Junus Perry, a highly decorated officer before he left the Fresno Police Department in 2010, says he was mistreated by Chief Jerry Dyer and his administrative staff after he was diagnosed with post traumatic stress disorder stemming from the fatal shooting of a Roosevelt High School student in April 2008.
For the first time, Perry, who received national and state awards and nearly two dozen commendations for his work as a campus officer, describes what he says are efforts by top officials in the department to work against him after he sought a medical discharge.
A deputy chief says the department won’t discuss Perry’s tenure because it’s a personnel matter, but says he was personally surprised to hear Perry’s complaints.
Perry’s life changed when he sustained a severe neck injury after Roosevelt High School student Jesus “Jesse” Carrizales sneaked up behind him and hit him on the head with a wooden baseball bat, knocking Perry to the ground. As the youth was poised to strike again, Perry shot the 17-year-old special education student, who was classified as emotionally disturbed, in self-defense, police said.
Perry sued the Fresno Unified School District, contending it was negligent for failing to warn him about Carrizales’ “psychological and emotional profile and propensities.” In 2013, Perry reached a $230,000 settlement with Fresno Unified. But he said most of the money went to pay bills, his attorney, and family and friends who loaned him money.
I felt abandoned by them.
Former Fresno police officer Junus Perry
Perry says that before he reached the settlement with the school district, he endured a protracted, bitter fight with the Police Department and the city to get a medical discharge. He says that by the time he received the discharge in 2010, he had lost his home, gotten divorced and ended up seeking welfare assistance.
“I remember standing in line at the welfare office and a man asked me, ‘Hey, aren’t you Officer Perry? What are you doing here?’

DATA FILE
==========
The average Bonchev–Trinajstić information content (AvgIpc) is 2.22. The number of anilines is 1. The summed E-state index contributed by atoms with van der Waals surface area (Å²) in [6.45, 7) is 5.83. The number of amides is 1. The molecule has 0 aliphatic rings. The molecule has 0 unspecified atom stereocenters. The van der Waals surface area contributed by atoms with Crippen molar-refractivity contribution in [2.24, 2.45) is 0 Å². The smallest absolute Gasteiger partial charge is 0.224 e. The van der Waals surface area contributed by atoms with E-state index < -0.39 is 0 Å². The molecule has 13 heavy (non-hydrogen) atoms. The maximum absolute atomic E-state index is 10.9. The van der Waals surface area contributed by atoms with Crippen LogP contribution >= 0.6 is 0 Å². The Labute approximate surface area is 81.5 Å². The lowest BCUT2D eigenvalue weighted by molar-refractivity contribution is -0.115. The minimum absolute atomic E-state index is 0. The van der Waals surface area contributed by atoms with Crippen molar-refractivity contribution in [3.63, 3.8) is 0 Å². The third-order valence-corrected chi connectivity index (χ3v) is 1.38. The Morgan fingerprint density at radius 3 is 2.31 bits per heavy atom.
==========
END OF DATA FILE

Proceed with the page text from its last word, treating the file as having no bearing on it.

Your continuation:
“It was a humbling and humiliating experience,” Perry says. “It was also painful and upsetting because I was a single father with kids to feed.”
Perry says welfare officials told him “we can’t accommodate you because technically you are still employed with the Fresno Police Department.” Perry says he then “walked outside and sat in my car dejected and cried. I had no idea how I was going to feed my children.”
Perry, who is African American, declines to say whether Dyer singled him out.
“I don’t have any idea about his thought process,” Perry says.
But Perry says a doctor hired by the city to examine him after the fatal shooting told him that he needed a low-level detective position. He says Dyer ignored the doctor’s recommendation and wanted instead to put him in the high-profile homicide or sex crimes units. Dyer also wanted Perry to speak at a church and tell the congregants everything was fine with him, he says. The chief even suggested that Perry return to Roosevelt High, he says.
Perry says he told Dyer and his administrative staff that “I wasn’t well and I needed time to heal.”
As far as I know, the department did not mistreat him. I believe we treated him the way we treat all of our employees.
Fresno Deputy Police Chief Robert Nevarez
Perry says he didn’t think asking for a low-level job “was asking for anything unusual.” But Perry says Dyer’s administrative staff members told him they could not accommodate an officer based on a doctor’s report. The department, however, has accommodated other officers involved in police shootings, Perry says. Those officers were white, Perry says.
Perry believes his lawsuit against Fresno Unified made him an outcast. Because Fresno Unified pays hefty sums to have police officers on school campuses, Perry says he felt pressure to drop his suit.
Perry now sells commercial real estate in Fresno. But he says he keeps a binder of key documents in case another officer needs it.
“I felt abandoned by them,” he says. “They never gave me the opportunity to get better. In fact, they made it worse.”
Deputy Police Chief Robert Nevarez, speaking on behalf of Dyer, says he was surprised to hear Perry’s complaints.
“It’s the first I have heard of it,” the deputy chief says, noting that he could not comment on confidential personnel matters regarding Perry.
Nevarez says Perry is a close friend and “a really good officer” who left the department on good terms.
“As far as I know, the department did not mistreat him,” Nevarez says. “I believe we treated him the way we treat all of our employees.”
But Perry says that before he left the department, he wrote a formal complaint about his mistreatment that went up the chain of command to Nevarez and Dyer. He says he later met with Nevarez in person and told him that “I have no ill will toward anyone there and I choose to see the positive.”
Perry says that during the meeting, he hugged Nevarez.
“Because of my faith, I have learned to forgive,” Perry says. “Forgiveness has changed me, but it has not changed what I went through.”